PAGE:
Changes to cable television on horizon

Sen. John McCain (R-Ariz) is promoting legislation to give people more choice and control over their cable television channels. With an army of cable industry lobbyists fighting the bill, the measure may never pass Congress, but it will score high in popularity with consumers.

McCain introduced the Television Consumer Freedom Act of 2013 to fight back the “injustice being inflicted on the American people.” The senior senator wants cable companies to sell channels on an a la carte menu, giving households the freedom to subscribe to and pay for only the channels they want.

Eliminating 50 or 60 channels from a 100-channel package makes sense if it lowers a subscriber’s cable bill. The industry argues the opposite will occur. For example, if 50 percent of the households now receiving ESPN cancel the channel, it would have to double its costs to consumers.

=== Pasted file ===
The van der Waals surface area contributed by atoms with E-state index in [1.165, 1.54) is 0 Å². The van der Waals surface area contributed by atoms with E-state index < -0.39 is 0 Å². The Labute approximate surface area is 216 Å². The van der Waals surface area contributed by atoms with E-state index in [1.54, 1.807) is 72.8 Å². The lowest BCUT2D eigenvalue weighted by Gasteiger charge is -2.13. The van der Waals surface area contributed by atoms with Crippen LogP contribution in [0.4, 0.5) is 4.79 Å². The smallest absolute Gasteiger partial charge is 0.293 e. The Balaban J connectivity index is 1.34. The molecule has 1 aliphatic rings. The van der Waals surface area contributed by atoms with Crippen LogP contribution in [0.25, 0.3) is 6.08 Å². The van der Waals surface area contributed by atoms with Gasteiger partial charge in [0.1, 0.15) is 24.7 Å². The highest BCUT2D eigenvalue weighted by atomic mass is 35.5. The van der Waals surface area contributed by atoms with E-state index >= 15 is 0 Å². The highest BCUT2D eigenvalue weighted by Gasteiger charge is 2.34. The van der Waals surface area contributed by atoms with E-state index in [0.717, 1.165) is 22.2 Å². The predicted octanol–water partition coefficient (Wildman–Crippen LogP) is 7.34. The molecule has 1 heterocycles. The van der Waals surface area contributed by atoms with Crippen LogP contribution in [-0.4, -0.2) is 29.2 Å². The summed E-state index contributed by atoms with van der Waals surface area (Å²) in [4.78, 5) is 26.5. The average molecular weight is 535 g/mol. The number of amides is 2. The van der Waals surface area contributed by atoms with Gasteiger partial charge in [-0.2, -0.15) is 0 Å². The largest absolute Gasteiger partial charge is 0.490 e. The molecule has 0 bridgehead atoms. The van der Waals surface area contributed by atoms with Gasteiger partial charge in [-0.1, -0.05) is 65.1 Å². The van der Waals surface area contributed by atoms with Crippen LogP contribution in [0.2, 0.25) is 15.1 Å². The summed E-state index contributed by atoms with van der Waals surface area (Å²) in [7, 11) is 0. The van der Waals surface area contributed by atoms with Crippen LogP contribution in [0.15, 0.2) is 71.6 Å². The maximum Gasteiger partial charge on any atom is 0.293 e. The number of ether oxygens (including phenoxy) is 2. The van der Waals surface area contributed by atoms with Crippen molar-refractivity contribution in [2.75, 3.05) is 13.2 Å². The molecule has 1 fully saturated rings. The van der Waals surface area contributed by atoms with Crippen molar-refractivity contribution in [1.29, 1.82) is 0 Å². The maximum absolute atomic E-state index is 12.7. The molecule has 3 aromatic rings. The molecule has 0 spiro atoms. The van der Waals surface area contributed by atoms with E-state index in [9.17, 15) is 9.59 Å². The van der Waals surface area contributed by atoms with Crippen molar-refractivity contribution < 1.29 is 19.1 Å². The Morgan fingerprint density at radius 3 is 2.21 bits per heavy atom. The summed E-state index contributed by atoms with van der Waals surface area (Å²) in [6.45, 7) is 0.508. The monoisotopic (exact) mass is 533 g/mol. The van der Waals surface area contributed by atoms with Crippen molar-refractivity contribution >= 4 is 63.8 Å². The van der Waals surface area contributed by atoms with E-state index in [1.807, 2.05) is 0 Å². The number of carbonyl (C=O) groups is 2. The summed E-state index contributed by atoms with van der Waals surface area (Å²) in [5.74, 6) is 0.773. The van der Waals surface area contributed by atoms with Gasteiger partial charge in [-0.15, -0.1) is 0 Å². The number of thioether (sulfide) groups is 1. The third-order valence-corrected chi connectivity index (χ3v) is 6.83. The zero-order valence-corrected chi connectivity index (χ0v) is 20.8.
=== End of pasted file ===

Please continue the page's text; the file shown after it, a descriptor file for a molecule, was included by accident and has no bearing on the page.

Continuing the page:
Consumer advocacy groups are saying let the marketplace decide which channels succeed or fail. People who don’t want a channel, such as ESPN, shouldn’t have to subsidize it.

Sports enthusiasts will love another feature of McCain’s bill that eliminates the blackout rule for any stadium paid for with taxpayer dollars. The rule blocks local TV stations from broadcasting an NFL game if it’s not sold out.

Insiders predict McCain’s bill won’t get far. But the mill sends a message to the pay-TV industry that a shift in the television landscape is coming.